As the Flyer reported back in February, members of the Tennessee General Assembly who had expressed either support for or open-mindedness toward Governor Bill Haslam's "Insure Tennessee" proposal for Medicaid
expansion were being targeted in their home districts by savage attack ads sponsored by a group calling itself Americans for Prosperity (AFP). During the special session called by Haslam, AFP members, clad in red T-shirts, roamed the hallways of Legislative Plaza with placards attacking the governor's proposal and crowded into hearing rooms, taking up all but a few available seats.
All legislators felt the heat from this sea of red in Nashville and from the paid inflammatory assaults on their reputations back home, but it was Republicans, members of the governor's own party, who were subject to the most pressure.
During the special session, Jimmie Eldridge and Ed Jackson, two legislators from Jackson, site of Jackson-Madison County General Hospital, were firm and unrelenting backers of "Insure Tennessee," which they saw as beneficial to their hospital and to their area at large. Ads appeared in the Jackson area accusing them of "betrayal," and coupling their likenesses with that of President Obama, thereby exploiting latent political tensions and doubtless racial ones as well.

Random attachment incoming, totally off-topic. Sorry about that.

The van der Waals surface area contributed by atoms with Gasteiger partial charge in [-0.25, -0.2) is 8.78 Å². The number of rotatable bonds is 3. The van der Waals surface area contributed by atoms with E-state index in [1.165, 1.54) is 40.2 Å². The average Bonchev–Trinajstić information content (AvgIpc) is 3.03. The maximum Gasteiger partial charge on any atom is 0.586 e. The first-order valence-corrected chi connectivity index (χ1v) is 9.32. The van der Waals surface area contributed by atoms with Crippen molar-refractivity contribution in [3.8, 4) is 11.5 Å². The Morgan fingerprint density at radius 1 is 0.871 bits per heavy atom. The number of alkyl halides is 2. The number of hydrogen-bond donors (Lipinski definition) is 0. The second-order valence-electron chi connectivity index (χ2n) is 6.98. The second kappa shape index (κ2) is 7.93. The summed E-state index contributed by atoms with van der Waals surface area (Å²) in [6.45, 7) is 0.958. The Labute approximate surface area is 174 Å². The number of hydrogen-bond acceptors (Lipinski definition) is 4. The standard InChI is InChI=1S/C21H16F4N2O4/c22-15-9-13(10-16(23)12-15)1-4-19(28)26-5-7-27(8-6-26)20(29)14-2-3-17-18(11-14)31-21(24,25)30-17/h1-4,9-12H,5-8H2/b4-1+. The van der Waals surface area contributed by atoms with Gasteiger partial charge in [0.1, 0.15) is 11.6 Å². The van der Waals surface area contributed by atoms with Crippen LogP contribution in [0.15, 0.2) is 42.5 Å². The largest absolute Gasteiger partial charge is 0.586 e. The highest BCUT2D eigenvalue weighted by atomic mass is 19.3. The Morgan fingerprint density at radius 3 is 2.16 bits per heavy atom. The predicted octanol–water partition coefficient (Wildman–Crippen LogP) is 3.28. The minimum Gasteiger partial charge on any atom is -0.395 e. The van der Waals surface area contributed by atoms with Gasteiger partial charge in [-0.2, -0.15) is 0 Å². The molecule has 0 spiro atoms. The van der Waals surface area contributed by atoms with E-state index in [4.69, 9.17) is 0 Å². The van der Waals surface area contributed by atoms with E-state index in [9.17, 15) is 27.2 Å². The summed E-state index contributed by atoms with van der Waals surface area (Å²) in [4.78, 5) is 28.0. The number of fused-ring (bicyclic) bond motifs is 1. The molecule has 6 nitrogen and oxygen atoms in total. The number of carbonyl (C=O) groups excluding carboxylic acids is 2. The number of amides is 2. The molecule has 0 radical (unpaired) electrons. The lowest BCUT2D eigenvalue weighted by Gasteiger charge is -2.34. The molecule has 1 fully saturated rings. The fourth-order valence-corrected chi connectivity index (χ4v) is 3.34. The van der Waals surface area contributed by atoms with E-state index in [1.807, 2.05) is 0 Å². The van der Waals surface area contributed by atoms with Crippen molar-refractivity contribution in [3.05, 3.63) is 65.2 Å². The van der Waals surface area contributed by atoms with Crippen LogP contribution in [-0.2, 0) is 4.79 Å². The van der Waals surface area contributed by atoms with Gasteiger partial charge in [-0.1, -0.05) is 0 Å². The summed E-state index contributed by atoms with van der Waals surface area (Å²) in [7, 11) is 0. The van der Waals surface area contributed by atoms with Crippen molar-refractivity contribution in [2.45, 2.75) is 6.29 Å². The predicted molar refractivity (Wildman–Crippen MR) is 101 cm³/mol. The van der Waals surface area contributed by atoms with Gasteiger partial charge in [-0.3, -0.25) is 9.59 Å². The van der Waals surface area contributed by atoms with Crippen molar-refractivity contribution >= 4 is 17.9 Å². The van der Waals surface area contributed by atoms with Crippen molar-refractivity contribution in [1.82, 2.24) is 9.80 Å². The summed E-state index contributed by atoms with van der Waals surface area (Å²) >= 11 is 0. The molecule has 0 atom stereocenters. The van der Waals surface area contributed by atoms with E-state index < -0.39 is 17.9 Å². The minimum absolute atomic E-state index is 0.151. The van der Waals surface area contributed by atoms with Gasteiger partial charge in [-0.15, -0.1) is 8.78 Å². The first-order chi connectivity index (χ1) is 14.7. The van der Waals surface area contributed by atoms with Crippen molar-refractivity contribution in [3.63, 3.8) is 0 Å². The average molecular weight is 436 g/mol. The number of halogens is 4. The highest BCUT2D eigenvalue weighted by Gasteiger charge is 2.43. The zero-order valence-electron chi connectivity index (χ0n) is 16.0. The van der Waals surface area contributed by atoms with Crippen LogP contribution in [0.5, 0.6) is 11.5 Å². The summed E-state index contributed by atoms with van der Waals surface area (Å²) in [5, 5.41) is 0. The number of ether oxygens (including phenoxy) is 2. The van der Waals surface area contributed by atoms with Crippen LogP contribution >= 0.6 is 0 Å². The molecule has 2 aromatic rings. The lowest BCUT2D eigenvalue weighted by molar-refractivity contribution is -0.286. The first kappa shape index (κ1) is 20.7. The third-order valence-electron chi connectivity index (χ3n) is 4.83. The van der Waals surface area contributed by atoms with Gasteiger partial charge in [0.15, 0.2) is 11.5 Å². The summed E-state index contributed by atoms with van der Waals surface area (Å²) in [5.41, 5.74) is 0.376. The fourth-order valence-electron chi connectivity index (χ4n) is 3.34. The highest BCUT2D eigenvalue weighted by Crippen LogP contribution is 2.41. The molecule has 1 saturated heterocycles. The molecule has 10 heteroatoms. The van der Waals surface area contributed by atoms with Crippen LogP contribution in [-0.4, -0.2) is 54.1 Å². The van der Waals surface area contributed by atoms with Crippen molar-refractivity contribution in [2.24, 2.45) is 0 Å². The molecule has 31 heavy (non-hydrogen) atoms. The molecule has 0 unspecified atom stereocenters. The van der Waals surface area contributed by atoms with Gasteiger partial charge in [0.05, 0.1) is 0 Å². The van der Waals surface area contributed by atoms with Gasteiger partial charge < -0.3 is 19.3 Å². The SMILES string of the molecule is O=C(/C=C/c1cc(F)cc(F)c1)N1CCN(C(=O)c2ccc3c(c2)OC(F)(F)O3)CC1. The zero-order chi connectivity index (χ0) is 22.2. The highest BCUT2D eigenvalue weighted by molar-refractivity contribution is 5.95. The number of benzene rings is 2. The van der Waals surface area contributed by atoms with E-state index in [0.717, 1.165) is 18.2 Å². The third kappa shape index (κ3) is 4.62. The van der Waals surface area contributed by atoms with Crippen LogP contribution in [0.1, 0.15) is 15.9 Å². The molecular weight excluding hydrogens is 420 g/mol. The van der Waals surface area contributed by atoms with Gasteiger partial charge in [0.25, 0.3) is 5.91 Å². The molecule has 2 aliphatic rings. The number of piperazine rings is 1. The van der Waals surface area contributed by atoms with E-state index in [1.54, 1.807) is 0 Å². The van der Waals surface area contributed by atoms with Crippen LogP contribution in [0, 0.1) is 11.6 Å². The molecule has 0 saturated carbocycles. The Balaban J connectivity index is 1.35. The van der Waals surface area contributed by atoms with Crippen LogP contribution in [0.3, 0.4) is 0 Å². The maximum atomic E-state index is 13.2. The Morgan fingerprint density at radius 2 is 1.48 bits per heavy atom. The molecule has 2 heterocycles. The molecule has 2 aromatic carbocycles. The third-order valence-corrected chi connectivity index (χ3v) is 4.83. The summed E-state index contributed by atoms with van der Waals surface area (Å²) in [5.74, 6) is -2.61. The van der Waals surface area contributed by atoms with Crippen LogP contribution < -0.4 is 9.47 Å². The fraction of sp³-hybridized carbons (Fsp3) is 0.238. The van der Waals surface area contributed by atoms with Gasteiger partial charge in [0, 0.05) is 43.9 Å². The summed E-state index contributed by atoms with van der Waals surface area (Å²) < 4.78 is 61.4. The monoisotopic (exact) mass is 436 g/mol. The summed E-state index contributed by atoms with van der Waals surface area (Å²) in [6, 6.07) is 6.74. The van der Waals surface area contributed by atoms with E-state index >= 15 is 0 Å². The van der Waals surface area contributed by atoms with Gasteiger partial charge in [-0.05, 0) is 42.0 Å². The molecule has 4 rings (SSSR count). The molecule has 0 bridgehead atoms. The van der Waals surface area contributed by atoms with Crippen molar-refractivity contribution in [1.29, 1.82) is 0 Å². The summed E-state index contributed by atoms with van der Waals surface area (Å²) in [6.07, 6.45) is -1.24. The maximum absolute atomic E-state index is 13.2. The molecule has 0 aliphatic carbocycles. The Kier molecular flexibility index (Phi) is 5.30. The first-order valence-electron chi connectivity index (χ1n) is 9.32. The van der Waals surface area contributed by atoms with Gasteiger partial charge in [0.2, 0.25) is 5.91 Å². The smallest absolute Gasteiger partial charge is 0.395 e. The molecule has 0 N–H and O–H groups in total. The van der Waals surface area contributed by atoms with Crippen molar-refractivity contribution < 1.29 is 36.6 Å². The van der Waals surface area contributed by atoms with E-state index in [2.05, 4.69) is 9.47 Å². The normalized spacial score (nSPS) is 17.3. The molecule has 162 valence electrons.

There is little doubt that the attack ads were paid for out of the same AFP pot that in recent years has intervened with prodigious outpourings of money and resources in general elections and in GOP primary races pitting Tea Party types against Republican regulars, especially relative moderates. That same AFP pot of gold has unstintingly financed efforts, nationally and in every conceivable locality, to discredit climate change, net neutrality, right-to-vote campaigns, teachers' unions, and workers' rights in general, to enumerate but a partial sampling of the AFP enemies' list.
And who is AFP? It is a mask, little more than a synonym for right-wing industrialists David and Charles Koch, the financiers of this and several other propaganda organizations generically (and accurately) referred to as "Astro-Turf" (meaning artificially simulated facsimiles of genuine grass-roots groups).
In Tennessee as elsewhere, the Kochs have pitted their immense fortunes against indigenous local movements that have the slightest look of progressivism or relevance to ordinary Americans. They are enabled to do so by the shameful 2010 Citizens United decision of the U.S. Supreme Court, which effectively nullified the already insufficient safeguards of the McCain-Feingold campaign-finance reform.
The interests of the Kochs of AFP are not indigenous and civic-minded; they are self-serving and predatory. Combatting their deleterious effects on the Democratic process is not easy, but it can be done — as it was in Tennessee last year, when three state Supreme Court Justices survived an organized attempt to oust them that was largely financed by the Kochs.
Defeating the judicial purge required a coordinated and systematic — and expensive — effort on the part of numerous professional and civic groups across the state. And with new statewide elections coming up next year, it will need to be repeated.